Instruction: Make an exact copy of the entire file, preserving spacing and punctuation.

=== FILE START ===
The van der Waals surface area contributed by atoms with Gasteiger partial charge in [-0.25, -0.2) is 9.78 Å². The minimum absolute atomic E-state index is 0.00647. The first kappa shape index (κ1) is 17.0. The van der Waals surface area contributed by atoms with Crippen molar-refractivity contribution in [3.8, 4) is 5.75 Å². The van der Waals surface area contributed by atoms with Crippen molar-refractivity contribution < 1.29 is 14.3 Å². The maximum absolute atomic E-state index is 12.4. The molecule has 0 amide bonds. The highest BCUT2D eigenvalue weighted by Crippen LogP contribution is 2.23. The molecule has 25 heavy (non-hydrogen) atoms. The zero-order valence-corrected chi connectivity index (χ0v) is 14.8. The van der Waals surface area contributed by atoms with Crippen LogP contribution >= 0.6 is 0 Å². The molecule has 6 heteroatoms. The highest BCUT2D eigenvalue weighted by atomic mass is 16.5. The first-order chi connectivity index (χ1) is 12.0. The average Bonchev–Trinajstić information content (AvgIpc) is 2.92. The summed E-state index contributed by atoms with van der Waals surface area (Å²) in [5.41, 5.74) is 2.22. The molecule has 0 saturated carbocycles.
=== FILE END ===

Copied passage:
The van der Waals surface area contributed by atoms with Gasteiger partial charge in [-0.25, -0.2) is 9.78 Å². The minimum absolute atomic E-state index is 0.00647. The first kappa shape index (κ1) is 17.0. The van der Waals surface area contributed by atoms with Crippen molar-refractivity contribution in [3.8, 4) is 5.75 Å². The van der Waals surface area contributed by atoms with Crippen molar-refractivity contribution < 1.29 is 14.3 Å². The maximum absolute atomic E-state index is 12.4. The molecule has 0 amide bonds. The highest BCUT2D eigenvalue weighted by Crippen LogP contribution is 2.23. The molecule has 25 heavy (non-hydrogen) atoms. The zero-order valence-corrected chi connectivity index (χ0v) is 14.8. The van der Waals surface area contributed by atoms with Crippen LogP contribution >= 0.6 is 0 Å². The molecule has 6 heteroatoms. The highest BCUT2D eigenvalue weighted by atomic mass is 16.5. The first-order chi connectivity index (χ1) is 12.0. The average Bonchev–Trinajstić information content (AvgIpc) is 2.92. The summed E-state index contributed by atoms with van der Waals surface area (Å²) in [5.41, 5.74) is 2.22. The molecule has 0 saturated carbocycles.